Eyra seeks testers for Horus device for blind and visually impaired


A Milan-based company that specialises in combining deep learning, machine vision and wearable technology is looking for participants to test its Horus device for the blind and visually impaired.

Trials of Horus have already started with the Italian Union of Blind and Partially Sighted People but Eyra Ltd is now looking for other individuals and organisations who are willing to feed back on their overall experience of using the device.

Those who sign up to the early access program will have the opportunity to buy Horus before its public release with a significant discount as well as other benefits.

We wanted to launch the Horus Early Access Program with the same spirit as our past product development – co-creation is critical. There’s no better way to create a revolutionary, life-changing technology than to collaborate with the very people who are going to use it every day. Seeing the faces of people who try Horus for the first time is what drives our passion and proof that we’re making a real difference in their lives.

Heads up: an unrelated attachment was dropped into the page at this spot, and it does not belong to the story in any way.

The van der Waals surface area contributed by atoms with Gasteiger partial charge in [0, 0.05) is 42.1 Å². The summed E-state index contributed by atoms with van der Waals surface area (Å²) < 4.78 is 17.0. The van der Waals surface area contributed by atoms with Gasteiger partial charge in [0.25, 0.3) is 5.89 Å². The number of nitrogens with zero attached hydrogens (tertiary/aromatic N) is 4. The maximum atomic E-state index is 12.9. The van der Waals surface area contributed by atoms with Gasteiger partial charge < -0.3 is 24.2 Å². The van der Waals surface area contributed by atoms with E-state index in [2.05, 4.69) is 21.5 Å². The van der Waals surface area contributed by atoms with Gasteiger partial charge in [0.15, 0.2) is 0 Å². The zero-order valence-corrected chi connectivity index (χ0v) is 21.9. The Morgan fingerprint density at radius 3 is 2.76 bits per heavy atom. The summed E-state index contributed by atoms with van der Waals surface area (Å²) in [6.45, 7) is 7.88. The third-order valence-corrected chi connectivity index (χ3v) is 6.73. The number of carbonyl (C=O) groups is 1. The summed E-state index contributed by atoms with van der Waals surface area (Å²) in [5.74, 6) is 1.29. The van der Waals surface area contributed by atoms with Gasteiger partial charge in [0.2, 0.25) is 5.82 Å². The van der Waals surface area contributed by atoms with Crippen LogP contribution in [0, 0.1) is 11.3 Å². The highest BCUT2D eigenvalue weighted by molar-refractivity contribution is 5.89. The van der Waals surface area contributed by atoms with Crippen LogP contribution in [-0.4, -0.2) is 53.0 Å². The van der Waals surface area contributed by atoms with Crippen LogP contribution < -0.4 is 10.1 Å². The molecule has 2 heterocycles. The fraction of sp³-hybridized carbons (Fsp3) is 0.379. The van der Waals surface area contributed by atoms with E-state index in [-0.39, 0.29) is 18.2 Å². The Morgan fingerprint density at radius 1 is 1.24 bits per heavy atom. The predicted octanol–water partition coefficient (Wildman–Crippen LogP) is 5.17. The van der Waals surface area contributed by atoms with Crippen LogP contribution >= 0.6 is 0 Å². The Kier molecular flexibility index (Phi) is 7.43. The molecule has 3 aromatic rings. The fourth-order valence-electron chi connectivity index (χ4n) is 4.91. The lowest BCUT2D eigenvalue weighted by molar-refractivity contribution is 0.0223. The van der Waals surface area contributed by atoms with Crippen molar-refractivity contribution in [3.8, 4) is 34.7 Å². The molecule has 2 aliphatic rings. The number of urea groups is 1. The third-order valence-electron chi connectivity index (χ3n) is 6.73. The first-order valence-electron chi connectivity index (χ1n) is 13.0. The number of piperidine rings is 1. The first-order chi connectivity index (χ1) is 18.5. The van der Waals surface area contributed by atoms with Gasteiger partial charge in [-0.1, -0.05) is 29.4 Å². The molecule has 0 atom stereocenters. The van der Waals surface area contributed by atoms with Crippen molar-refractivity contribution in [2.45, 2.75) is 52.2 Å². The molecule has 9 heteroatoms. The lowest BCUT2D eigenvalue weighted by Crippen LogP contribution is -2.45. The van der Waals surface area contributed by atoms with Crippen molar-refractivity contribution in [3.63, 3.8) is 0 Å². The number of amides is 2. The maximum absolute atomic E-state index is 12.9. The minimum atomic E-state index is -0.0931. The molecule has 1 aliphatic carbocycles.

Said Saverio Murgia, CEO and co-founder of Eyra.

Horus, named after the ancient Egyptian god and often symbolised by the all-seeing eye, is a wearable headband that uses two cameras to scan the user’s surroundings and a state-of-the-art NVIDIA Tegra K1 mobile processor to transform the visual information it collects into verbal messages. The real-time messages are then relayed to the wearer using bone conduction instead of going through the ear canal, so he or she can hear in different environments. The battery and GPU are housed in a box that’s roughly the size of a smartphone.

Horus is expected to be available by January 2017, with applications from English-speaking candidates in other countries to be considered later in the year. Current supported languages include English, Italian and Japanese.


About Contributors

Special World, from Inclusive Technology, is a free website linking 125,000 special education teachers, speech therapists and occupational therapists in 150 countries. Special World readers and contributors work with children who have additional needs or special educational needs including those with severe, profound and multiple learning difficulties and disabilities.

Leave A Reply